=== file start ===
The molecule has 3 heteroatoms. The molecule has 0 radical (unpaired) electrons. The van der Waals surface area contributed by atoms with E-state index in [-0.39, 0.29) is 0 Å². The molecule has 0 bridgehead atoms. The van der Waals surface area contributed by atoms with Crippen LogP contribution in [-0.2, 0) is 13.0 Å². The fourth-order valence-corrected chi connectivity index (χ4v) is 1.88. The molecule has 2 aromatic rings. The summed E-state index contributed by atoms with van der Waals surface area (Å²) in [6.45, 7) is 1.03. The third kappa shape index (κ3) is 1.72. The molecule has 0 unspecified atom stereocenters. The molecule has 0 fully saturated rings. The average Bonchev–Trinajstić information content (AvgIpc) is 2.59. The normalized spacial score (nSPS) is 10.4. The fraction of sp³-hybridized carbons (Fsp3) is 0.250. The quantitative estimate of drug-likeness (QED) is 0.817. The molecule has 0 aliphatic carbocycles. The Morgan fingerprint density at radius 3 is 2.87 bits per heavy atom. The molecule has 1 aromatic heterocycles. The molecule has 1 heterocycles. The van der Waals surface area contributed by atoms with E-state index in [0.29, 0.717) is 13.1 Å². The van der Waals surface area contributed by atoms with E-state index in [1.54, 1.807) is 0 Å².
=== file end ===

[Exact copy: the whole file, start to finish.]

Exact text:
The molecule has 3 heteroatoms. The molecule has 0 radical (unpaired) electrons. The van der Waals surface area contributed by atoms with E-state index in [-0.39, 0.29) is 0 Å². The molecule has 0 bridgehead atoms. The van der Waals surface area contributed by atoms with Crippen LogP contribution in [-0.2, 0) is 13.0 Å². The fourth-order valence-corrected chi connectivity index (χ4v) is 1.88. The molecule has 2 aromatic rings. The summed E-state index contributed by atoms with van der Waals surface area (Å²) in [6.45, 7) is 1.03. The third kappa shape index (κ3) is 1.72. The molecule has 0 unspecified atom stereocenters. The molecule has 0 fully saturated rings. The average Bonchev–Trinajstić information content (AvgIpc) is 2.59. The normalized spacial score (nSPS) is 10.4. The fraction of sp³-hybridized carbons (Fsp3) is 0.250. The quantitative estimate of drug-likeness (QED) is 0.817. The molecule has 0 aliphatic carbocycles. The Morgan fingerprint density at radius 3 is 2.87 bits per heavy atom. The molecule has 1 aromatic heterocycles. The molecule has 1 heterocycles. The van der Waals surface area contributed by atoms with E-state index in [0.29, 0.717) is 13.1 Å². The van der Waals surface area contributed by atoms with E-state index in [1.54, 1.807) is 0 Å².